This morning she would not stop talking about the gods and me. Things that would get her killed, if others heard.
When I had to go she kissed me and held our bodies tightly against one another. She is trying to marry the gods too, I think.
But I don't mind.

(- then wouldbe a scene continuing the boy v girl conflict in the rituals (not sure what our nature story is yet))
  - something along the lines of the boy hasn't stopped his antagonizing, the king seperates them further


This next temple is much further than the others. It has been many days. They say eleven days,
but they really only count the ones in which we marry. I've not seen the loving girl anymore, since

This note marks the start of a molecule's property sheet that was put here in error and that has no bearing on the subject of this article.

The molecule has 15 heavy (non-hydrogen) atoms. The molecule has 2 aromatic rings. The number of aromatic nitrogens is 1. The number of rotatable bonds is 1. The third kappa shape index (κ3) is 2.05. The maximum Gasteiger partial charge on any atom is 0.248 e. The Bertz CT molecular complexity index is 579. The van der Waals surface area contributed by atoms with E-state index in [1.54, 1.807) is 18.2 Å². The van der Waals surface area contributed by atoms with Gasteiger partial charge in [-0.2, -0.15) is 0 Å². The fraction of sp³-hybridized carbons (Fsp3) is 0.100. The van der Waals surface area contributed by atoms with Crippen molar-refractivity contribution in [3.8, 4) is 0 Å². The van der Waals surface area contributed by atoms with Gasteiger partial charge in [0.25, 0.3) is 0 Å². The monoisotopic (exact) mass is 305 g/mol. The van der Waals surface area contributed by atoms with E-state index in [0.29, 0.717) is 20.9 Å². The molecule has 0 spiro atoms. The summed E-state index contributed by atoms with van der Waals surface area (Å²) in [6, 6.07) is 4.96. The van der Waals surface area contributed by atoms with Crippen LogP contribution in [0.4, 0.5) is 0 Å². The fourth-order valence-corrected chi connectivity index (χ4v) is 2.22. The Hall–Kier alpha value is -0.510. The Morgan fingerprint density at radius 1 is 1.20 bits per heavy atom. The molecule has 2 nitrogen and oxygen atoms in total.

the king moved me to the far side of the camp. I have my own tent where I sleep and eat.
At night the only sound i hear is the wind on the fabric and the fire of the shephard, who is the only further tent,
keeping the cow from disturbing others.

One day I woke up and the shephard had come to see me. Told me he had seen the boy last night, and that had made him leave.
I thanked him. We discussed the boy, and the shephard explained to me that he would likely only ever stop
if he was given a lover.

( The story continues with the main character trying to get the boy together with the lover girl?)

Lake's Note: You can adapt the sequence from the Joy Luck Club, where the wife-to-be uses the candle to convince everyone that the gods want the boy to marry the servant girl.  As I recall, she blew out the two sides of marriage candle on the night of their wedding (they're supposed to melt together as a symbol of their union).  Since the boy was in love with the servant girl anyway (I think she was pregnant too), they eagerly supported this interpretation of the gods' will.